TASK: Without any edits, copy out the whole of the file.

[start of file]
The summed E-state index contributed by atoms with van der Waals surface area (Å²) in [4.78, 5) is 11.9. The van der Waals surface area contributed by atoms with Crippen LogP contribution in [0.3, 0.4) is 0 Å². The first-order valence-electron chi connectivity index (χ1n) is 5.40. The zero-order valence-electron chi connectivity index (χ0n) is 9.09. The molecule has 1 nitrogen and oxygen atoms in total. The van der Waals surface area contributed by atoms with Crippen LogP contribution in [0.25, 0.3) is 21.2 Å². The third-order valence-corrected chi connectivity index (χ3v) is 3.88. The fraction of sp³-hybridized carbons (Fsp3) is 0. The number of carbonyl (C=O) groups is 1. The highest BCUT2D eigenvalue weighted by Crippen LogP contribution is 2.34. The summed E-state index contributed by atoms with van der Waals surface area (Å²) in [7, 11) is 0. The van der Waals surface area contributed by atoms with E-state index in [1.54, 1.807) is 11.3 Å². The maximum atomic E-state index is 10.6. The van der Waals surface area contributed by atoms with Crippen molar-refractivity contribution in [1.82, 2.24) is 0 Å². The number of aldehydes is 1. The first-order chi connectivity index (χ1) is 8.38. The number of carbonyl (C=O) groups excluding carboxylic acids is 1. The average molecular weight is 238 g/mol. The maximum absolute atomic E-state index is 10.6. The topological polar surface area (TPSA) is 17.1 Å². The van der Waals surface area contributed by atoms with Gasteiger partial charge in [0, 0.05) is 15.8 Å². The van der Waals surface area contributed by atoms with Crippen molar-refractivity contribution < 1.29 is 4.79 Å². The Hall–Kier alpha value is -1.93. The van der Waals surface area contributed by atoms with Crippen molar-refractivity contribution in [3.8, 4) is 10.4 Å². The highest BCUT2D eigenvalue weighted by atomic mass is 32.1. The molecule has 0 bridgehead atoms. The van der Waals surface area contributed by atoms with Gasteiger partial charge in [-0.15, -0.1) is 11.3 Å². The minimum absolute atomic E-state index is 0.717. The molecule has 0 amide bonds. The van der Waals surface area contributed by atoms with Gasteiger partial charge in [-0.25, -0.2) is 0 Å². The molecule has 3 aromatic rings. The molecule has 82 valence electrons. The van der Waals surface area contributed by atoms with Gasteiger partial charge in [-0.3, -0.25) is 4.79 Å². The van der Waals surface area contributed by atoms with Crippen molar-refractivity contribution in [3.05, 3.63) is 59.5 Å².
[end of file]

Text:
The summed E-state index contributed by atoms with van der Waals surface area (Å²) in [4.78, 5) is 11.9. The van der Waals surface area contributed by atoms with Crippen LogP contribution in [0.3, 0.4) is 0 Å². The first-order valence-electron chi connectivity index (χ1n) is 5.40. The zero-order valence-electron chi connectivity index (χ0n) is 9.09. The molecule has 1 nitrogen and oxygen atoms in total. The van der Waals surface area contributed by atoms with Crippen LogP contribution in [0.25, 0.3) is 21.2 Å². The third-order valence-corrected chi connectivity index (χ3v) is 3.88. The fraction of sp³-hybridized carbons (Fsp3) is 0. The number of carbonyl (C=O) groups is 1. The highest BCUT2D eigenvalue weighted by Crippen LogP contribution is 2.34. The summed E-state index contributed by atoms with van der Waals surface area (Å²) in [7, 11) is 0. The van der Waals surface area contributed by atoms with E-state index in [1.54, 1.807) is 11.3 Å². The maximum atomic E-state index is 10.6. The van der Waals surface area contributed by atoms with Crippen molar-refractivity contribution in [1.82, 2.24) is 0 Å². The number of aldehydes is 1. The first-order chi connectivity index (χ1) is 8.38. The number of carbonyl (C=O) groups excluding carboxylic acids is 1. The average molecular weight is 238 g/mol. The maximum absolute atomic E-state index is 10.6. The topological polar surface area (TPSA) is 17.1 Å². The van der Waals surface area contributed by atoms with Gasteiger partial charge in [0, 0.05) is 15.8 Å². The van der Waals surface area contributed by atoms with Crippen molar-refractivity contribution < 1.29 is 4.79 Å². The Hall–Kier alpha value is -1.93. The van der Waals surface area contributed by atoms with Crippen molar-refractivity contribution in [3.8, 4) is 10.4 Å². The highest BCUT2D eigenvalue weighted by atomic mass is 32.1. The molecule has 0 bridgehead atoms. The van der Waals surface area contributed by atoms with Gasteiger partial charge in [-0.15, -0.1) is 11.3 Å². The minimum absolute atomic E-state index is 0.717. The molecule has 0 amide bonds. The van der Waals surface area contributed by atoms with Gasteiger partial charge in [-0.25, -0.2) is 0 Å². The molecule has 3 aromatic rings. The molecule has 82 valence electrons. The van der Waals surface area contributed by atoms with Gasteiger partial charge in [-0.3, -0.25) is 4.79 Å². The van der Waals surface area contributed by atoms with Crippen molar-refractivity contribution in [3.05, 3.63) is 59.5 Å².